Project details

Researcher: Dr Stephen Robinson
Where: University of East Anglia
Research Theme: Secondary Breast Cancer

Dr Stephen Robinson would like to test if manipulating friendly gut bacteria can influence the immune system and in turn make it harder for breast cancer to spread around the body and become incurable.

The challenge

Even though effective treatments exist for primary breast cancer, when breast cancer spreads around the body it sadly becomes incurable. To stop people from dying from breast cancer we need to find ways to prevent it from spreading.

The science behind the project

Recent research has suggested that certain types of bacteria living in our gut can help slow down tumour growth. However, we don’t yet fully understand which types of gut bacteria are beneficial and how we could use them to our advantage in treating breast cancer.

The relationship between gut bacteria and cancer is complex. Dr Robinson has observed that antibiotics can speed up tumour growth by disrupting the immune system. But at the same time, antibiotics may also prevent the spread of breast cancer to the lung by making cancer cells less able to adapt to the new location. In this project, Dr Robinson and his team would like to study in more detail how gut bacteria can affect breast cancer spreading to fill the gap in our knowledge of the interplay between antibiotics and gut bacteria in breast cancer.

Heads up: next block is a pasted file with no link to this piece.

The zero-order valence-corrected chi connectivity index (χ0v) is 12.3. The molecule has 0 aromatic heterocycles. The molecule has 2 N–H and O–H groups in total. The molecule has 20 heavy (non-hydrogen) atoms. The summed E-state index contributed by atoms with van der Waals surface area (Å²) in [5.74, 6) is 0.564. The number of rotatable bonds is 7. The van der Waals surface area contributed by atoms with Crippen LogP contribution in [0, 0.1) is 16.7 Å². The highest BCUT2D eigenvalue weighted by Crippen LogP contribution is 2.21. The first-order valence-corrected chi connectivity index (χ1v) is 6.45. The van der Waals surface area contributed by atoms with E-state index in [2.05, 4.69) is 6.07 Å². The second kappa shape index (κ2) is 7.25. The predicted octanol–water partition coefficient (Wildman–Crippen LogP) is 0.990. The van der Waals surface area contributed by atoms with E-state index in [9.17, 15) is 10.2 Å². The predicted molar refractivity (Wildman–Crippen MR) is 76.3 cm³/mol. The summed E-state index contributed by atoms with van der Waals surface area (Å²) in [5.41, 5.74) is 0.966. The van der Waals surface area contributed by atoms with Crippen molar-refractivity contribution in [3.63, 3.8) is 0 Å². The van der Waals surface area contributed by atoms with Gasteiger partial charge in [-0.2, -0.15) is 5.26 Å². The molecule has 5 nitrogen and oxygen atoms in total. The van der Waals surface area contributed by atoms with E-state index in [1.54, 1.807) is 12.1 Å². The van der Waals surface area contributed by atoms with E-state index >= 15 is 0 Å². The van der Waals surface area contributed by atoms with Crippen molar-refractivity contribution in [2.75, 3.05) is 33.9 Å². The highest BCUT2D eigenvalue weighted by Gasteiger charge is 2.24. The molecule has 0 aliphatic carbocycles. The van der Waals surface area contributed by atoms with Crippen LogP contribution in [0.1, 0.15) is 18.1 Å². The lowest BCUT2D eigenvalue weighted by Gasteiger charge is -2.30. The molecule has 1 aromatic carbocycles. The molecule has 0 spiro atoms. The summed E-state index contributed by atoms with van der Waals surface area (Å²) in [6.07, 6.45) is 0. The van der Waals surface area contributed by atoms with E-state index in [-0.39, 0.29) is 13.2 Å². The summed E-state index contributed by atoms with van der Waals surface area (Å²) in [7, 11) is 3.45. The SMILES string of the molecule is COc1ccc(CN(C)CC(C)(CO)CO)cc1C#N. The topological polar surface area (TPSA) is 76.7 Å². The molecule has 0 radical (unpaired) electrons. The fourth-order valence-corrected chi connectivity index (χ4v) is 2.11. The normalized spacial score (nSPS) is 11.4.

Dr Robinson and his team will use mouse models of breast cancer to test how well cancer cells can spread when mice are given a range of antibiotics currently used in the clinic. It will help the researchers to determine which antibiotics, if any, are better at preventing secondary breast cancer. The researchers will also test how probiotics, live bacteria taken as food supplements, affect cancer spread. The researchers hope to determine how antibiotics and probiotics affect the immune system, and how they influence the development of secondary breast cancer.

What difference will this project make?

Dr Robinson believes this work may lead to changes in how antibiotics are used in clinical practice for people undergoing cancer treatment, as many breast cancer patients receive antibiotics during their treatment. If manipulating gut bacteria can activate the immune system against cancer, it could be introduced as an inexpensive strategy to prevent breast cancer from spreading and save lives.